In Good Booty, Ann Powers explores how popular music became America's primary erotic art form. She takes us from nineteenth-century New Orleans through dance-crazed Jazz Age New York to the teen scream years of mid-twentieth-century rock and roll and the cutting-edge adventures of today's viral pop stars. Drawing on her deep knowledge of gender and sexuality, Powers recounts stories of forbidden lovers, wild shimmy-shakers, orgasmic gospel singers, countercultural perverts, soft-rock sensitivos, punk Puritans, and the cyborg known as Britney Spears to illuminate how eroticism--not merely sex, but love, bodily freedom, and liberating joy--became entwined within the rhythms and melodies of American song. This cohesion, she reveals, touches the heart of America's anxieties and hopes about race, feminism, marriage, youth, and freedom.
Spanning more than a century of music, Powers both heralds little-known artists--such as Florence Mills, a contemporary of Josephine Baker, and gospel queen Dorothy Love Coates--and sheds new light on artists we think we know well, from the Beatles and Jim Morrison to Madonna and Beyonce. In telling the history of how American popular music and sexuality intersect, Good Booty--Powers's magnum opus over two decades in the making--offers new insights into our national psyche and our soul.
Ann Powers is NPR Music's critic and correspondent and one of the nation's leading music writers. She began her career at San Francisco Weekly, and has held positions at the New York Times, the Los Angeles Times, the Village Voice, Blender, and the Experience Music Project. Her books include Weird Like Us: My Bohemian America; Tori Amos: Piece by Piece, which she cowrote with Amos; and Rock She Wrote: Women Write About Rock, Rap, and Pop, which she coedited with Evelyn McDonnell. She was also the editor of Best Music Writing 2010. She lives in Nashville.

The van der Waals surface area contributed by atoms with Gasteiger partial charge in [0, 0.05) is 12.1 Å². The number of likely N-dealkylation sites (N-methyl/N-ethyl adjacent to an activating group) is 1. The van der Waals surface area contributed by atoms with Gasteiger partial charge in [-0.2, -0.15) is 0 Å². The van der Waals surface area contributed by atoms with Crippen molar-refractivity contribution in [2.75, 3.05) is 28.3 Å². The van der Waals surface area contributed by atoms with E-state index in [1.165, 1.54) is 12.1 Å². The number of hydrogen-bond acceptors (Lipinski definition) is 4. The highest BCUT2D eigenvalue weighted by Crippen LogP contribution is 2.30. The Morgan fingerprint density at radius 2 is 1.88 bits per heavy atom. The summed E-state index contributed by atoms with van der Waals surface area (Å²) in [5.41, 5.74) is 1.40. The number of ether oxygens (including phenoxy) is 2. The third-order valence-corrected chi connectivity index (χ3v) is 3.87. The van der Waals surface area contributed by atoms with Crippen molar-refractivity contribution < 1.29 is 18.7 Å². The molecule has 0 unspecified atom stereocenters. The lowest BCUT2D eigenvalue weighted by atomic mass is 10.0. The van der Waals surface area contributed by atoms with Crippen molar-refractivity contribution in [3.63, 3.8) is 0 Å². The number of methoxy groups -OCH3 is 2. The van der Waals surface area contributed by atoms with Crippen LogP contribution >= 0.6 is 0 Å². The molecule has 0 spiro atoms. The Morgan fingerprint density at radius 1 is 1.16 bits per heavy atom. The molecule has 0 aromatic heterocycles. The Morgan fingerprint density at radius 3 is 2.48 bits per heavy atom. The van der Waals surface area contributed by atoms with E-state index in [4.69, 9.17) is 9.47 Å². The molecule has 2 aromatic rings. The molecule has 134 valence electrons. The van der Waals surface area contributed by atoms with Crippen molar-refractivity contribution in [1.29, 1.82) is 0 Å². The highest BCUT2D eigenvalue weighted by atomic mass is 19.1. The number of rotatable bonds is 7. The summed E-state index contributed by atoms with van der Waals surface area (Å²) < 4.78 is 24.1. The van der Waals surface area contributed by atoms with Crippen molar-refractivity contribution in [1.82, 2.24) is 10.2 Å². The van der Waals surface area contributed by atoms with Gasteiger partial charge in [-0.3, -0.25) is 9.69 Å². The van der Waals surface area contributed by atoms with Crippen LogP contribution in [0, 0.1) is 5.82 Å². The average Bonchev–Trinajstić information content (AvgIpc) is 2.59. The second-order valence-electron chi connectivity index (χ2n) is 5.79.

Deep inside the soul of Cuba are the campesinos—the men and women who have always worked the countryside across the length and breadth of Cuba, away from cities, towns, and often villages. Resilient, resourceful, and proud, campesinos are the heart and soul of Cuba. The fruit of years of travel among Cuba’s less-known and little-explored rural communities, Campesinos: Inside the Soul of Cuba is a collection of loving and intimate photographs by world-renowned photographers Chip Cooper and Julio Larramendi documenting people and places from every corner of the island nation, many never seen by Cubans themselves let alone visitors from abroad.
Into the center of this world traveled two photographers to document these extraordinary people. One, Julio Larramendi, was born in Cuba and has spent his whole life there. The other, Chip Cooper, came to visit for the first time from his native Alabama more than a decade ago. Together, Cooper and Larramendi have captured the light, sounds, and spirit of the campesino landscape and the humble and determined people who inhabit it, ways of living that have not changed, in many instances, for a century or more. From green tobacco fields and winding roads to the faces, both stern and smiling, of children and their close-knit families, Cooper and Larramendi have captured in this landmark volume the rhythms and traditions of contemporary rural Cuban life in ways never before documented.
Julio Larramendi is a research associate for the National Museum of Natural History of Cuba, a professor and visiting artist in residence at the University of Alabama’s Honors College, and the editorial director of Ediciones Polymita. He was the founder and first president of the department of Latin American photography at the José Martí International Institute of Journalism. His work has been featured in more than fifty books. Larramendi has had more than one hundred solo exhibitions and sixty group exhibits across thirty countries and various Cuban cities, and he is the recipient of more than a dozen international awards.